Barbara P. Alonso writes:

The Committee on Foreign Investment in the United States (CFIUS), an inter-agency committee led by the U.S. Treasury Department that reviews foreign direct investment transactions, is likely to be applied in a more stringent manner by the Trump Administration. Members of Congress and of the Trump administration have advocated for enhanced CFIUS reviews of transactions that involve the change of control of U.S. companies (or foreign companies with U.S. assets) to foreign interests.

Globe on financial reportsSince its creation in 1988, CFIUS reviews have remained voluntary in nature. Parties to M&A/private equity cross-border transactions, however, go through the time and expense of seeking CFIUS review because a transaction that is not reviewed may be subject to divestment or similar actions. In most cases, parties receive a “no action” determination within 30 days of filing, and in some cases, the Committee undertakes an additional 45-day review which sometimes results in the Committee proposing additional deal terms to address concerns raised during the review process.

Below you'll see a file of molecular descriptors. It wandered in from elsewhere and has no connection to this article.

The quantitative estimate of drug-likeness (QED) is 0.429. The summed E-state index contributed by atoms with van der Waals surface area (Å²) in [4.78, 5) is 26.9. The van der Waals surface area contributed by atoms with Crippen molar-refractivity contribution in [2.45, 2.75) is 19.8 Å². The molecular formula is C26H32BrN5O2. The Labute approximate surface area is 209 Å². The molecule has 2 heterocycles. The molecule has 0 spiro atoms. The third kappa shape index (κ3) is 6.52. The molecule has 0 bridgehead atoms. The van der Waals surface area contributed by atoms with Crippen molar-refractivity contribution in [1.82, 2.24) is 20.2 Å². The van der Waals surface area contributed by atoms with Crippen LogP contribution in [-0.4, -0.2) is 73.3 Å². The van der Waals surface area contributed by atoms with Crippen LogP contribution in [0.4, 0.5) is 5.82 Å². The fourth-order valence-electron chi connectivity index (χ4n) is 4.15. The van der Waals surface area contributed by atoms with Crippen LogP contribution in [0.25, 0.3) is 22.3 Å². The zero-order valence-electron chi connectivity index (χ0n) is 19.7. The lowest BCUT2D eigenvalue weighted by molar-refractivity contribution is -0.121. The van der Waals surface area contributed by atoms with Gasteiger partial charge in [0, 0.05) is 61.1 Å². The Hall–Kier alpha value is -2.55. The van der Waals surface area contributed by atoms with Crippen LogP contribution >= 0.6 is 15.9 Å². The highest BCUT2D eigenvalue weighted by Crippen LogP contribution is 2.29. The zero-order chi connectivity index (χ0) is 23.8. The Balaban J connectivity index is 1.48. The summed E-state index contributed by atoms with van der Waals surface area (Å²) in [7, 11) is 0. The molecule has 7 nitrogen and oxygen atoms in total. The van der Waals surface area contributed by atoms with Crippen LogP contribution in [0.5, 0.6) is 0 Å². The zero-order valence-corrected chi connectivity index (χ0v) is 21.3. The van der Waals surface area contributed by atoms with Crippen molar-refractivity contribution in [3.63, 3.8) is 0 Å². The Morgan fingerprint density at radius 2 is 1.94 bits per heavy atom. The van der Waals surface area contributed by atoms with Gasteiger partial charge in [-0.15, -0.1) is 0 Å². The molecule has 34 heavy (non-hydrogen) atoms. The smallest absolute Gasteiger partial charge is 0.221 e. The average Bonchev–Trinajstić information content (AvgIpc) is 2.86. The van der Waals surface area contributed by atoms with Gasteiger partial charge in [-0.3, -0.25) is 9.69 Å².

Recently, however, CFIUS has blocked several deals. For example, in December 2016, the Obama administration blocked the purchase by a Chinese investment fund of a German semiconductor supplier which had U.S. assets.

Current options under consideration for expanding CFIUS review include enlarging the “scope” of CFIUS to include an economic test; expanding the definition of what constitutes a “national security” issue by adding such critical infrastructure assets such as telecommunication, water and energy assets; and adding a retroactivity element to potentially unwind previous “no action” positions.

In the current environment, transactions that involve the transfer of ownership to a foreign party, even when a foreign company is selling U.S. assets to another foreign company, should be weighing carefully whether a voluntary CFIUS filing would be prudent.

Barbara P. Alonso is a partner in the firm’s Corporate Department, resident in its Miami office. This piece is slated to appear in an upcoming edition of the American Bar Association’s Business Law Today.